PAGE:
if (mysqli_stmt_error($stmt)) {
        echo 'SQL Error: ' . mysqli_stmt_error($stmt);
    }
}
share|improve this answer
4  
There's no point in converting to mysqli_ (except for deprecation warnings) if you still do string interpolation instead of prepared statements. People should move away from string interpolation. –  Jan Dvorak Feb 24 '13 at 20:06
    
@JanDvorak To move away from deprecated functions was the exact point of this article. Some of the beginning users out there like mysql_ for its simplicity. This answer makes it easy to use mysqli_ - which is much better. –  Nicholas Pickering Feb 24 '13 at 20:11
4  
The need for string interpolation is the exact reason why mysql_ was deprecated. –  Jan Dvorak Feb 24 '13 at 20:12
1  
If this was to be made a definitive answer to this question, I'd suggest showing the difference between escaped input with mysql_real_escape_string and mysqli_real_escape_string (which requires a connection!) and also prepared statements. –  Amelia Feb 24 '13 at 20:32
1  
@Hiroto I will do that. –  Nicholas Pickering Feb 24 '13 at 20:33

EXAMPLE.

This is your dbc class

<?php

class dbc {

    public $dbserver = 'server';
    public $dbusername = 'user';
    public $dbpassword = 'pass';
    public $dbname = 'db';

    function openDb() {    
        try {
            $db = new PDO('mysql:host=' . $this->dbserver . ';dbname=' . $this->dbname . ';charset=utf8', '' . $this->dbusername . '', '' . $this->dbpassword . '');
        } catch (PDOException $e) {
            die("error, please try again");
        }        
        return $db;
    }

    function getAllData($qty) {
        //prepared query to prevent SQL injections
        $query = "select * from TABLE where qty = ?";
        $stmt = $this->openDb()->prepare($query);
        $stmt->bindValue(1, $qty, PDO::PARAM_INT);
        $stmt->execute();
        $rows = $stmt->fetchAll(PDO::FETCH_ASSOC);
        return $rows;
    }    
?>

your PHP page:

<?php 
require "dbc.php";

$getList = $db->getAllData(25);

foreach ($getList as $key=> $row) {
         echo $row['columnName'] .' key: '. $key;
    }
share|improve this answer
2  
I think people are getting a little dense around this question: It explicitly asks how to convert mysql to mysqli. Not why, or if. And certainly doesn't ask for a PDO example. –  Nicholas Pickering Feb 24 '13 at 20:42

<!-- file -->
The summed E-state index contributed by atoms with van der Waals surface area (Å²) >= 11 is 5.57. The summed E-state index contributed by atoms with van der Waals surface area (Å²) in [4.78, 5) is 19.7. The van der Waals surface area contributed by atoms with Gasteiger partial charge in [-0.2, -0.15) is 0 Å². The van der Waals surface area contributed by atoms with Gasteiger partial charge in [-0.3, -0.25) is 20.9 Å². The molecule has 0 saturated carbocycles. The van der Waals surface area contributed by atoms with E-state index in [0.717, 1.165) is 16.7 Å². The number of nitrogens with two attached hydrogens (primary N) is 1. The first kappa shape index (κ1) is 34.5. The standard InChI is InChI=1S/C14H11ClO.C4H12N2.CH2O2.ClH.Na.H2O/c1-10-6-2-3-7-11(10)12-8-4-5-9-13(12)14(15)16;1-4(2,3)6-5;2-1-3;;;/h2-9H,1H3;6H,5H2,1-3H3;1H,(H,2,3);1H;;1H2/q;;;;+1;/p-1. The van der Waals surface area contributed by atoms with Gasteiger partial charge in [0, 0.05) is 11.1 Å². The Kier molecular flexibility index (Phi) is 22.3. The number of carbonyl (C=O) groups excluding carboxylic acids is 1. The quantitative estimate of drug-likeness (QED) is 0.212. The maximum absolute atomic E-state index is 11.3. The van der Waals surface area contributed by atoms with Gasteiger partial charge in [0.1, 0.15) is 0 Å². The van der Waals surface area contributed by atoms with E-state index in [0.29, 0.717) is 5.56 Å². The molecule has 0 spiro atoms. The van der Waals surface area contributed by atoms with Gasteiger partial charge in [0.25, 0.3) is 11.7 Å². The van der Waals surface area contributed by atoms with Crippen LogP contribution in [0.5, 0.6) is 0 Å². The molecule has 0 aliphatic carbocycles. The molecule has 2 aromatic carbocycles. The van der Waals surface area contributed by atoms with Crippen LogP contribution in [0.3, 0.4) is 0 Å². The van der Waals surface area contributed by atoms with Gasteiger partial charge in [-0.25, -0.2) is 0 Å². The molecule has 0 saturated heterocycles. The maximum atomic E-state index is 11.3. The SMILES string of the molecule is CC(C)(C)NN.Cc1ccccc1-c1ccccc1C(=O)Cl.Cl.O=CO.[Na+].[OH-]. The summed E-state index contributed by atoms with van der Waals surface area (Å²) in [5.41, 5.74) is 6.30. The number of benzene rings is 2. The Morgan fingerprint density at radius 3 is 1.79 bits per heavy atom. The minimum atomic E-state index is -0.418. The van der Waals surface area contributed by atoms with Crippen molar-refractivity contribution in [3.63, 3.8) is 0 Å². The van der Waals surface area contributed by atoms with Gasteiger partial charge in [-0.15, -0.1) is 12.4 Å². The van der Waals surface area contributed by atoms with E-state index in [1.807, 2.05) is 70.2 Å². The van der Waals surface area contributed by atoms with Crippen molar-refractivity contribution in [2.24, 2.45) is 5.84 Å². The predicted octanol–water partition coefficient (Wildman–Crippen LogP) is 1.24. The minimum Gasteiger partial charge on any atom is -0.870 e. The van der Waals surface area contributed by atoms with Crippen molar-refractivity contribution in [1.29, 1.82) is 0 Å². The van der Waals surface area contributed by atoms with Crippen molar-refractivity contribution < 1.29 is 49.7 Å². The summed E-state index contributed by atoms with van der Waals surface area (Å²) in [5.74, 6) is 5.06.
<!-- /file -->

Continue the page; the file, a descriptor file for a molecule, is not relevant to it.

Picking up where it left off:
Do not convert mysql_ functions to mysqli_. Period.

There is not a single reason to do that.

First, there is no reason to do that just mechanically, changing only function names leaving algorithm the same:

Without implementing parameterized queries such a move makes very little sense.
If your only concern is "Deprecated" errors - you can just turn them off with

error_reporting(E_ALL & ~E_DEPRECATED);

and continue happily using old mysql_*
Note that you will need that only in 2-3 years, when PHP 5.5 will reach shared hostings.
So, there is no need to hurry as well.

Second, what you really need is to eliminate all the bare API calls from the code

encapsulating them in to some sort of abstraction library. This should be your main concern, not a particular API used in this library, which could be changed in a wink.

Finally, the only real reason for switching from mysql_* to mysqli_* is parameterized queries.

And mysqli is totally unusable with them.

With prepared statements PDO is the only choice you have.

Let me show you what I mean.
Imagine we have an array of checkboxes from HTML form to add into query dynamically.
With PDO we can have some relatively sane and quite concise (however still uselessly complex and polluted) code:

$in  = str_repeat('?,', count($_GET['cat']) - 1) . '?';
$sql = "SELECT * FROM table WHERE category IN ($in)";
$stm = $db->prepare($sql);
$stm->execute($_GET['cat']);
$data = $stm->fetchAll();

With mysqli such a trivial case will take you hours of writing and debugging several pages of extremely intricate code.

Just try it and see.

However, even PDO require some obscure and useless code to create certain query parts. So, the best way would be to use some more intelligent library, such as safemysql, which will do all the job internally, from binding to fetching, making all your code into single line:

$data = $db->getALL("SELECT * FROM table WHERE category IN (?a)", $_GET['cat']);
share|improve this answer
2  
Can you add reasons for that? –  Jan Dvorak Feb 24 '13 at 20:04
2  
The point of the article is to make it easy for people who are still using mysql_ functions to move away from the deprecated functions. –  Nicholas Pickering Feb 24 '13 at 20:06
1  
One major reason is preventing SQL Injection (php.net/manual/en/security.database.sql-injection.php). –  Matt Browne Feb 24 '13 at 20:06
5  
This post doesn't really answer the question, the question wasn't "Should I" or "Is it best to"? It's simply "How to". At this point, the coder has already decided to use mysqli. –  Nicholas Pickering Feb 24 '13 at 20:10